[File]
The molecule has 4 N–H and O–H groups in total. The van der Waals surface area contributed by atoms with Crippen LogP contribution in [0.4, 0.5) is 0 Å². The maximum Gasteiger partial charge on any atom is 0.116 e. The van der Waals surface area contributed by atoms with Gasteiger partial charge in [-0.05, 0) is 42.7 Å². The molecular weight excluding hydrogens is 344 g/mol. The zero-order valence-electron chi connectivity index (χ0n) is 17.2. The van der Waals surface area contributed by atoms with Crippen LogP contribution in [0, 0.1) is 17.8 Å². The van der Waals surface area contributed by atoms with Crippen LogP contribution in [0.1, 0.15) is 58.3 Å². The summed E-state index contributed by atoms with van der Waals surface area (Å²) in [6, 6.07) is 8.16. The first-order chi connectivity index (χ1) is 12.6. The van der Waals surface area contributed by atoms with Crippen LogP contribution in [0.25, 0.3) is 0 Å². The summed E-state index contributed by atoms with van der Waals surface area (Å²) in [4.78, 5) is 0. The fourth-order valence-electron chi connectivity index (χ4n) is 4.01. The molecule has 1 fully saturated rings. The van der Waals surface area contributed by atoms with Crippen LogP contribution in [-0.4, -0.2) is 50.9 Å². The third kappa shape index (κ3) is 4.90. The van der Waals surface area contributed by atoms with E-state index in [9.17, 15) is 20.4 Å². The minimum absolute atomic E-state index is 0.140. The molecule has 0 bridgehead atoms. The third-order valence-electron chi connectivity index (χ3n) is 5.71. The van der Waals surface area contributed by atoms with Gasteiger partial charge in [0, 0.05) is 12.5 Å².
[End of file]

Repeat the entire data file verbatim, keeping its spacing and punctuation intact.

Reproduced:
The molecule has 4 N–H and O–H groups in total. The van der Waals surface area contributed by atoms with Crippen LogP contribution in [0.4, 0.5) is 0 Å². The maximum Gasteiger partial charge on any atom is 0.116 e. The van der Waals surface area contributed by atoms with Gasteiger partial charge in [-0.05, 0) is 42.7 Å². The molecular weight excluding hydrogens is 344 g/mol. The zero-order valence-electron chi connectivity index (χ0n) is 17.2. The van der Waals surface area contributed by atoms with Crippen LogP contribution in [0, 0.1) is 17.8 Å². The van der Waals surface area contributed by atoms with Crippen LogP contribution in [0.1, 0.15) is 58.3 Å². The summed E-state index contributed by atoms with van der Waals surface area (Å²) in [6, 6.07) is 8.16. The first-order chi connectivity index (χ1) is 12.6. The van der Waals surface area contributed by atoms with Crippen LogP contribution in [0.25, 0.3) is 0 Å². The summed E-state index contributed by atoms with van der Waals surface area (Å²) in [4.78, 5) is 0. The fourth-order valence-electron chi connectivity index (χ4n) is 4.01. The molecule has 1 fully saturated rings. The van der Waals surface area contributed by atoms with Crippen LogP contribution in [-0.4, -0.2) is 50.9 Å². The third kappa shape index (κ3) is 4.90. The van der Waals surface area contributed by atoms with E-state index in [9.17, 15) is 20.4 Å². The minimum absolute atomic E-state index is 0.140. The molecule has 0 bridgehead atoms. The third-order valence-electron chi connectivity index (χ3n) is 5.71. The van der Waals surface area contributed by atoms with Gasteiger partial charge in [0, 0.05) is 12.5 Å².